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The Earth Has a Third Pole—And Millions of People Use Its Water

lake and mountains in asia
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When we think of the impact of climate change on the world’s ice, we usually think first of the North and South Poles. And for good reason: Greenland and Antarctica’s huge ice sheets hold roughly 75 percent of the world’s fresh water. Warming temperatures in both regions is already causing dangerous amounts of that ice to melt in coming decades. But the poles aren’t the only ice storehouses threatened by climate change— there’s another in Central Asia that’s so large it’s often called the Third Pole.

Overlapping heavily with snow leopard habitat, the Third Pole encompasses the snow-covered mountains surrounding the Tibetan Plateau. It holds the largest store of permanent ice and permafrost outside the poles themselves. The region also contains the world’s highest peaks, an incredible variety of ethnic communities, and stunning biodiversity (including endangered snow leopards). The Pole’s thousands of glaciers and regular snow melt form the headwaters for 10 of Asia’s biggest rivers, which bring drinking water, power and irrigation directly to 210 million people, while these river basins indirectly support more than 1.3 billion people.

But warming temperatures are eating away at that reserve, causing many of the Third Pole’s glaciers to shrink, seasonal snow to melt rapidly, and thawing Tibet’s vast stores of permafrost. That rapid melting and thawing is changing the landscape and posing risks for communities and species in the region—threatening livelihoods, food sources and water security.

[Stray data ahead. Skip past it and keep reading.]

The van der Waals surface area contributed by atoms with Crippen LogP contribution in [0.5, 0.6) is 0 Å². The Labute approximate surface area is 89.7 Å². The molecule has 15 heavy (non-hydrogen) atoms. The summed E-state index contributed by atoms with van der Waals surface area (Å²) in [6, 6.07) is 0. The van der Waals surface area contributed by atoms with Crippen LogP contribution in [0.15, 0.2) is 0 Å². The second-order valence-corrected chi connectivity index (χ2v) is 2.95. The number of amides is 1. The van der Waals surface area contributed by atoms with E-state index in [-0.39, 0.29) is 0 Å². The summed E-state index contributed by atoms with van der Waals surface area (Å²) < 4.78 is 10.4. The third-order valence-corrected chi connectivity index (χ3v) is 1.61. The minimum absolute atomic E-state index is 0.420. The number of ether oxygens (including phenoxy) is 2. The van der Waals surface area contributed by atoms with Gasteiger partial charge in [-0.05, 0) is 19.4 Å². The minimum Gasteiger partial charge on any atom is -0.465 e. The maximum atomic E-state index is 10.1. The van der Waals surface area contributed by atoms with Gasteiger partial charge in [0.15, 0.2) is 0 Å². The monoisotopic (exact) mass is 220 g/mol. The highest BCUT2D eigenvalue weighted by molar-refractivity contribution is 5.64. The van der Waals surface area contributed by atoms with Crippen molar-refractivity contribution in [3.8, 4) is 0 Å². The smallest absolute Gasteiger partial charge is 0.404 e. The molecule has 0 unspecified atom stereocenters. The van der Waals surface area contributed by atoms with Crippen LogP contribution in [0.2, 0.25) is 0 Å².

In 2012, WWF launched a four-year, USAID-funded project to help communities and wildlife adapt to changes in the region. Through the Conservation and Adaptation in Asia’s High Mountain Landscapes and Communities project, WWF staff are conducting a large-scale climate vulnerability assessment in six countries in the region (Bhutan, India, Nepal, Mongolia, Kyrgyzstan, and Pakistan) to improve local communities’ climate change adaptation strategies and water security, as well as creating an interactive Third Pole “geolab” to share knowledge. The project also focuses on conserving the region’s iconic snow leopard, because the intertwined ecosystems that create snow leopard habitat are crucial to the region’s adaptation and water security.

By embracing sustainable, climate-smart practices and reducing human-wildlife conflict, communities are protecting these ecosystems and their (and the snow leopards’) futures. In addition to on-the-ground work, the project works at a higher level fostering regional alliance for conserving the landscapes of the Third Pole—snow and ice included.